Best Mattresses for Combination Sleepers in 2020

By Alesandra Woolley

Combination sleepers – those who change positions throughout the night – have a challenge finding a mattress that meets the needs of each sleeping position all at once. 

In this guide, we’ll share reviews of our 7 top picks for the best mattresses for combination sleepers and then help you combination sleepers learn what to look for in a mattress that’s good for you in our buyer’s guide.

Best Mattresses for Combination Sleepers

Below you’ll get a quick look at each of our top picks. To learn more, check out the next section where we give an in-depth look at each mattress. 

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Mattress Accolade
Zenhaven Editor’s Choice
Puffy Lux Best Pressure Relief
Brooklyn Aurora Best for Hot Sleepers
Spartan Best for Active People
Leesa Hybrid Best Spine Alignment
Tuft & Needle Mint Best Value
Casper Most Responsive

Here we have highlighted our top-rated mattresses for combination sleepers. If you want to read more about a particular brand, this next section is for you. Consider construction, materials, responsiveness and price to help you decide which mattress might be best for you.

All of the mattresses we’ve reviewed here come with at least a 100-night trial period and free returns. Even buying online, you can try them out in the comfort of your own home, risk-free. There is no better way to decide on a purchase that is so important to your health and well-being.

1. Zenhaven

Editor's Choice
Zenhaven mattress

Why we love it

If you’re a sleeper who changes positions throughout the night, you need a mattress that can contour to the curves of your body. This helps to relieve pressure and respond quickly to your movements without making you feel like it’s swallowing you whole. The ZenHaven is an all-natural latex mattress that can handle both.

The ZenHaven scored high on responsiveness, pressure relief and spinal alignment. This mattress is also flippable with different firmness levels on each side. One side is luxury plush (about 4-5 on firmness scale) and the other is “gentle firm” (between 7-8). Saatva built the ZenHaven to have five different zones with varying support to ensure your spine stays aligned and relieves pressure at different spots along your body.

The natural latex also resists allergens, mold, microbes and dust mites. It is as close to an “all-natural” mattress as you will find anywhere. The ZenHaven can seem pricey, but not when you consider it has luxury materials, versatility and is hypoallergenic. It is a bit of a steal because it can handle all of your sleep position changes each night and costs much less than other luxury natural latex mattresses.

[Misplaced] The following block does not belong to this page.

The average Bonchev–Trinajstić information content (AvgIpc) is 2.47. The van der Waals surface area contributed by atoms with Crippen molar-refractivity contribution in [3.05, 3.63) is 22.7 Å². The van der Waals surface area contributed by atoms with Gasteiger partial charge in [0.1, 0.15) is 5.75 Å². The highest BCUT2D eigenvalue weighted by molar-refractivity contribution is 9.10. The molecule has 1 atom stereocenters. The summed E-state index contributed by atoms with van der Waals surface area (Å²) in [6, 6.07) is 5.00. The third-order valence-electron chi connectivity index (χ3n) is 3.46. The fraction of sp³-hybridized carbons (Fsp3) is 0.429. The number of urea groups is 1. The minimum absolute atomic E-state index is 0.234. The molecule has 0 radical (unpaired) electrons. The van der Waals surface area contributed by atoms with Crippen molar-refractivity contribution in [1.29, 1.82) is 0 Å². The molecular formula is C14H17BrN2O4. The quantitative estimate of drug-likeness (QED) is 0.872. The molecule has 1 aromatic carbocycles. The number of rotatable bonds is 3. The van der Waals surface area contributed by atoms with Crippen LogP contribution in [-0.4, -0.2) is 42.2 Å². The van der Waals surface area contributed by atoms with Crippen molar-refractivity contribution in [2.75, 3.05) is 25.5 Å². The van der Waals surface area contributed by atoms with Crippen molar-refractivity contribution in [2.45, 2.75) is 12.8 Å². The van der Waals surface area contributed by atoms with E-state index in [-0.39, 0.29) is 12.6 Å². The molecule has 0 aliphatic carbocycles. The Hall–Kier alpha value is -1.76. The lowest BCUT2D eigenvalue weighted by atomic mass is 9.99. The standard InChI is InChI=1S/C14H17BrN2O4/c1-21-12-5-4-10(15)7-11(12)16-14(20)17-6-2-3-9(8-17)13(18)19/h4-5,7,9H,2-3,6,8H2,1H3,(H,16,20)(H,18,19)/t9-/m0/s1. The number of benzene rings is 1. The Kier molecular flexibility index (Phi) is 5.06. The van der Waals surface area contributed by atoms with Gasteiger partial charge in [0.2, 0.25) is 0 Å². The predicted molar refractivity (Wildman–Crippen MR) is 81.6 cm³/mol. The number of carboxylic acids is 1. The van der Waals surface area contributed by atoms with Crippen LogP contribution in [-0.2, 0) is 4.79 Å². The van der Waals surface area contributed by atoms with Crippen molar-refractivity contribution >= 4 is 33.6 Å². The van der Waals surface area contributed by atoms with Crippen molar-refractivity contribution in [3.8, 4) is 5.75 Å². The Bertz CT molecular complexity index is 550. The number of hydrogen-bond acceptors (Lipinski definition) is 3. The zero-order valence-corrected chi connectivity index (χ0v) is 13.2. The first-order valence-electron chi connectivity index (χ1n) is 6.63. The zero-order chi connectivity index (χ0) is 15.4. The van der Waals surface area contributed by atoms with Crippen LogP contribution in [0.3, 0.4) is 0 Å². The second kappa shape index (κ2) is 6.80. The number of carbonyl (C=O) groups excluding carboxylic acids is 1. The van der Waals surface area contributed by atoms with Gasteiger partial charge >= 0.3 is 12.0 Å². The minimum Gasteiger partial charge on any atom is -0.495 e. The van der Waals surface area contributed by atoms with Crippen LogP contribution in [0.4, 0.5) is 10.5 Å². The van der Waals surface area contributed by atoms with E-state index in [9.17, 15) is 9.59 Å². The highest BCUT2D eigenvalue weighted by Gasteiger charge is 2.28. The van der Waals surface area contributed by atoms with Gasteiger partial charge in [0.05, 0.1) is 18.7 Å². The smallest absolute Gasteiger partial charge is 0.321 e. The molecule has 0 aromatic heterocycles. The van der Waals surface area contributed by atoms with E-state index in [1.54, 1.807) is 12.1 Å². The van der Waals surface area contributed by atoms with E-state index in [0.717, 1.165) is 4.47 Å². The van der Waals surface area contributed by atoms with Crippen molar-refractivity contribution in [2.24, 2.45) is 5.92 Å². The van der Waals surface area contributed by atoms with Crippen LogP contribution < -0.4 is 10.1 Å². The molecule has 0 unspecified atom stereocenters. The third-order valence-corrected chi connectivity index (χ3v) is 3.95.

Read our full ZenHaven mattress review.

2. Puffy Lux

Best Pressure Relief
Puffy Lux mattress in a bedroom setting

Puffy Lux Highlights

The Puffy Lux mattress has a plush, soft top layer, but is firm enough to provide superior spine alignment and pressure relief. Its gel-infused memory foam uses convection and conduction technology to disperse heat away from your body, increasing airflow eight times more than standard foam mattresses.

The Puffy Lux is a great option for combination sleepers who need pressure relief no matter which position they end up in throughout the night. 

Read our full Puffy Lux mattress review. 

3. Brooklyn Aurora

Best for Hot Sleepers
Brooklyn Bedding Aurora mattress on a bedframe in a bedroom

Brooklyn Aurora Highlights

The Brooklyn Aurora is one of our top-rated mattresses in part because this hybrid comes in three firmness levels to suit a range of tastes. Combination sleepers need the options and versatility the most.

The Brooklyn Aurora is suited to a combination sleeper who changes position throughout the night because it has excellent responsiveness. It is one of the best on the market for that. You also need a balance between contouring and support, which you can see through the Brooklyn Aurora’s high scores for spinal alignment and pressure relief.

Remember how we talked about combination sleepers needing different layers of material to handle the varying needs for each sleep position? The Brooklyn Aurora does have differentiated levels of support. There are materials at the very top to keep you cool, a layer beneath to enhance response time when you move around, a third for contouring to the body’s curves, and coils below the whole works for support. Plus, it’s the best cooling mattress on our list so you won’t overheat in the bed.

Read our full Brooklyn Aurora mattress review. 

4. Spartan

Best for Active People
Man and woman laying on the Spartan testing the responsiveness of the mattress

Spartan Highlights

The Spartan mattress is a great option for combination sleepers because it provides exceptional responsiveness. This means the mattress adapts well to changes in sleeping position, conforming and contouring to your body’s curves as you switch from one sleeping position to another. A mattress’s ability to respond to movements quickly has a huge impact in overall comfort and sleep quality.

The Spartan also offers a personalized level of support – it’s offered in soft, medium and firm. This optionality is important for combination sleepers because the level of firmness they prefer can vary.

Active people will find particular comfort on the Spartan since it was designed with athletes in mind.

Read our full Spartan mattress review here. 

5. Leesa Hybrid

Best for Spine Alignment
Leesa hybrid mattress in a bedroom

Leesa Hybrid Highlights

The Leesa Hybrid is the highest rated mattress on Mattress Advisors for a host of reasons. Because the reasons vary, so too does its ability to adapt to the multiple needs of combination sleepers. Because the Leesa Hybrid uses five different layers of materials to accomplish this, the mattress is well-suited to adjust as the combination sleeper does.

The luxury hybrid mattress made of foam and pocket coils do a superior job of responding to a combination sleepers shifts during the night and relieving pressure regardless of position. The medium-firm hybrid also logs in a perfect score for spinal alignment. That means our testers’ spines were straight as an arrow.